Histone Octamer Structure Is Altered Early in ISW2 ATP-Dependent Nucleosome Remodeling.
Nucleosomes are the fundamental building blocks of chromatin that regulate DNA access and are composed of histone octamers. ATP-dependent chromatin remodelers like ISW2 regulate chromatin access by translationally moving nucleosomes to different DNA regions. We find that histone octamers are more pliable than previously assumed and distorted by ISW2 early in remodeling before DNA enters nucleosomes and the ATPase motor moves processively on nucleosomal DNA. Uncoupling the ATPase activity of ISW2 from nucleosome movement with deletion of the SANT domain from the C terminus of the Isw2 catalytic subunit traps remodeling intermediates in which the histone octamer structure is changed. We find restricting histone movement by chemical crosslinking also traps remodeling intermediates resembling those seen early in ISW2 remodeling with loss of the SANT domain. Other evidence shows histone octamers are intrinsically prone to changing their conformation and can be distorted merely by H3-H4 tetramer disulfide crosslinking.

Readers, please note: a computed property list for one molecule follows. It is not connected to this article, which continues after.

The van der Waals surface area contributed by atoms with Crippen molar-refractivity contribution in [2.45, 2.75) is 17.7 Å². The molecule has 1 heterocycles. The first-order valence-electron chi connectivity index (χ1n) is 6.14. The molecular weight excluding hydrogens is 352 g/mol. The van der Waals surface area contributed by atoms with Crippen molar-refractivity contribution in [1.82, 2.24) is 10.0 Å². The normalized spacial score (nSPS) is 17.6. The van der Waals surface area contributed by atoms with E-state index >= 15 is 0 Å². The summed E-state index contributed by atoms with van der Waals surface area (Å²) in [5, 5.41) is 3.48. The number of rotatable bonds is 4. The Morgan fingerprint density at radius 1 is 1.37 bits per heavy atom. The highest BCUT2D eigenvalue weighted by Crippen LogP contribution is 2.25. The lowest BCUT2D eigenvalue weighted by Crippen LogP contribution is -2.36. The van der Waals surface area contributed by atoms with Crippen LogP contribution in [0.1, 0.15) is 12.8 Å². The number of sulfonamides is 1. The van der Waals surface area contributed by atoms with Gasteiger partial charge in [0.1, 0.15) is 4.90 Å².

Institute for Systems Biology
Hada, Arjan; Hota, Swetansu K; Luo, Jie; Lin, Yuan-Chi; Kale, Seyit; Shaytan, Alexey K; Bhardwaj, Saurabh K; Persinger, Jim; Ranish, Jeff; Panchenko, Anna R; and Bartholomew, Blaine, "Histone Octamer Structure Is Altered Early in ISW2 ATP-Dependent Nucleosome Remodeling." (2019). Articles, Abstracts, and Reports. 1927.